The National Anti-Malaria Drug Policy on Artesunate-Amodiaquine as the first line of treatment for malaria is in the best interest of the nation considering cost of treatment and potency.
“The anti-malaria drug policy is an ongoing process and dynamic for the country to change its policy on the use of chloroquine as a first line of treatment of malaria to develop resistance.”
Dr Samuel Abudey, Jasikan District Director of Health Services, made this known at a two-day sensitisation workshop for media practitioners in the Volta Region on the new drug policy.
It was organised by the Volta Regional Directorate of Health Services in collaboration with the Global Fund for Malaria Control.
Dr Abudey debunked the notion that the drug was imposed on the Ghana Health Service by the World Health Organisation and blamed private drug manufacturers for creating panic during the diagnosis of the drug's potency.
Dr Abudey observed that monitoring and evaluation of the national drug policy had been painstakingly followed to be integrated into the policies and programmes of government.
Dr Atsu Seake-Kwawu, Director of Health Services, Keta, noted that pregnant women were at a higher risk of malaria and interaction between HIV/AIDS and pregnancy reduced a woman's resistance to malaria and also caused malaria treatment to be less effective.
“Malaria in pregnancy can be a very serious illness resulting in sudden deterioration of health of pregnant women, hence the need for early aggressive treatment and prevention,” he said.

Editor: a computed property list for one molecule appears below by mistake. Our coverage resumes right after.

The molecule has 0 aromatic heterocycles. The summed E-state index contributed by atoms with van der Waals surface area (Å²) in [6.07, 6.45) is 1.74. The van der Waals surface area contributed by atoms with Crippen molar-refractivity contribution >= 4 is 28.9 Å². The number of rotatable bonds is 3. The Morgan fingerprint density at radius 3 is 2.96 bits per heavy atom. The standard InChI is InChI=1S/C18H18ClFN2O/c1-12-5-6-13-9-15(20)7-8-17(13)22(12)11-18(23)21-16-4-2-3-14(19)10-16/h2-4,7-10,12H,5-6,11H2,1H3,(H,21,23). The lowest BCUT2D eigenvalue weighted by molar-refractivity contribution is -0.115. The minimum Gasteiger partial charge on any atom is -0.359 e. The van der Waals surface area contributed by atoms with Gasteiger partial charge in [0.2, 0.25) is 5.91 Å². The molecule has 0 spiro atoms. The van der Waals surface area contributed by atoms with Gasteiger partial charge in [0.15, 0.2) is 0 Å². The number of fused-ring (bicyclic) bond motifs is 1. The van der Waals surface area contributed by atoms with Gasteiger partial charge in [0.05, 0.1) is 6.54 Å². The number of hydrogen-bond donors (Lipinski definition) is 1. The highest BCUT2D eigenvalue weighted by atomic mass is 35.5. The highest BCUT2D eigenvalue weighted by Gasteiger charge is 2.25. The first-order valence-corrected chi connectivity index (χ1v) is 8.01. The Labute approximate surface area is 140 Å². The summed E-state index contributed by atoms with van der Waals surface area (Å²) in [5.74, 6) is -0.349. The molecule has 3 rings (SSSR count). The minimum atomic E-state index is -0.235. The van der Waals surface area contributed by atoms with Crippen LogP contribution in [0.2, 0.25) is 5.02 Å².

Dr Seake-Kwawu advised pregnant women to use insecticide treated nets, intermittent preventive treatment, case management of malaria illness using malafan, which was free, and adhering to the safe motherhood programme initiated by the Ghana Health Service.
He appealed to the Food and Drugs Board to stop the pharmaceutical companies from the manufacturing and sale of chloroquine for malaria treatment in the country and adhere to the accepted drug, Artesunate Amodiaquine which was a combining drug.
He explained that “intermittent preventive treatment of malaria during pregnancy is based on the assumption that every pregnant woman living in areas of high malaria transmission has malaria parasites in her blood whether or not she has symptoms of malaria”.
Mr Dennis Gbeddey, Regional Nutrition Officer, said on the average, 7,500 malaria cases were reported daily, 40,000 deaths due to malaria are recorded daily, 45 children under-five years die from malaria every day and seven pregnant women die everyday from malaria.
Source: The Ghanaian Times